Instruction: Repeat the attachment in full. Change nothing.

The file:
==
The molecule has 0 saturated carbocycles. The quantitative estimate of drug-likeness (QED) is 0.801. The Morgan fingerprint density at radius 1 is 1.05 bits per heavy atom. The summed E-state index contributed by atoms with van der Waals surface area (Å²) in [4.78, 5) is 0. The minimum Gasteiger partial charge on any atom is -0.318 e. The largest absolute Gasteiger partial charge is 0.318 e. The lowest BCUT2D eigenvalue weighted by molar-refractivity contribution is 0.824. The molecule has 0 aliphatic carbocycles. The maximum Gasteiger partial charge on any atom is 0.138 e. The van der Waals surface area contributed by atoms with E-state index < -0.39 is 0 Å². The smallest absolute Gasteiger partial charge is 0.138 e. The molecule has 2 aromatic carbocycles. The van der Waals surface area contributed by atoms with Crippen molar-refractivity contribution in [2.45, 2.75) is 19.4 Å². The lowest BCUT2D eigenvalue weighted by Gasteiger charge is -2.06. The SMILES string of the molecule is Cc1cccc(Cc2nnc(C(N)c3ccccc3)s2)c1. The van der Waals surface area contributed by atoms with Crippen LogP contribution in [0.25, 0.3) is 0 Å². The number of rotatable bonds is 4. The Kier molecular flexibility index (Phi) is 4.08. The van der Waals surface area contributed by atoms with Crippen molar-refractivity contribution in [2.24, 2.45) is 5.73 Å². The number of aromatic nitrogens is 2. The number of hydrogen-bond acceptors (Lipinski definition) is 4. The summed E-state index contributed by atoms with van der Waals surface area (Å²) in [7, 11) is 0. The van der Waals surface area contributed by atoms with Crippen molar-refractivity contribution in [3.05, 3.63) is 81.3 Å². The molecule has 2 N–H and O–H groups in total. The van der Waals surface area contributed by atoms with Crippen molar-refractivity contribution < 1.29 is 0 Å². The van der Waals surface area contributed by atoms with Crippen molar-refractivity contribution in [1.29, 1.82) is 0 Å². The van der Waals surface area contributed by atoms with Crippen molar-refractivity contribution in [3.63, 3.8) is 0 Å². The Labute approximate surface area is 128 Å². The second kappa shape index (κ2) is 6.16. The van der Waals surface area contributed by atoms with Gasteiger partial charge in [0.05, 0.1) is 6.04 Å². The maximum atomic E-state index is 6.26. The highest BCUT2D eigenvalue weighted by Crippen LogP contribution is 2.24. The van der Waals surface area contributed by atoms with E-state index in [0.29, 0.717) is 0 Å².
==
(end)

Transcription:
The molecule has 0 saturated carbocycles. The quantitative estimate of drug-likeness (QED) is 0.801. The Morgan fingerprint density at radius 1 is 1.05 bits per heavy atom. The summed E-state index contributed by atoms with van der Waals surface area (Å²) in [4.78, 5) is 0. The minimum Gasteiger partial charge on any atom is -0.318 e. The largest absolute Gasteiger partial charge is 0.318 e. The lowest BCUT2D eigenvalue weighted by molar-refractivity contribution is 0.824. The molecule has 0 aliphatic carbocycles. The maximum Gasteiger partial charge on any atom is 0.138 e. The van der Waals surface area contributed by atoms with E-state index < -0.39 is 0 Å². The smallest absolute Gasteiger partial charge is 0.138 e. The molecule has 2 aromatic carbocycles. The van der Waals surface area contributed by atoms with Crippen molar-refractivity contribution in [2.45, 2.75) is 19.4 Å². The lowest BCUT2D eigenvalue weighted by Gasteiger charge is -2.06. The SMILES string of the molecule is Cc1cccc(Cc2nnc(C(N)c3ccccc3)s2)c1. The van der Waals surface area contributed by atoms with Crippen LogP contribution in [0.25, 0.3) is 0 Å². The number of rotatable bonds is 4. The Kier molecular flexibility index (Phi) is 4.08. The van der Waals surface area contributed by atoms with Crippen molar-refractivity contribution in [2.24, 2.45) is 5.73 Å². The number of aromatic nitrogens is 2. The number of hydrogen-bond acceptors (Lipinski definition) is 4. The summed E-state index contributed by atoms with van der Waals surface area (Å²) in [7, 11) is 0. The van der Waals surface area contributed by atoms with Crippen molar-refractivity contribution in [3.05, 3.63) is 81.3 Å². The molecule has 2 N–H and O–H groups in total. The van der Waals surface area contributed by atoms with Crippen molar-refractivity contribution < 1.29 is 0 Å². The van der Waals surface area contributed by atoms with Crippen molar-refractivity contribution in [1.29, 1.82) is 0 Å². The van der Waals surface area contributed by atoms with Crippen molar-refractivity contribution in [3.63, 3.8) is 0 Å². The Labute approximate surface area is 128 Å². The second kappa shape index (κ2) is 6.16. The van der Waals surface area contributed by atoms with Gasteiger partial charge in [0.05, 0.1) is 6.04 Å². The maximum atomic E-state index is 6.26. The highest BCUT2D eigenvalue weighted by Crippen LogP contribution is 2.24. The van der Waals surface area contributed by atoms with E-state index in [0.29, 0.717) is 0 Å².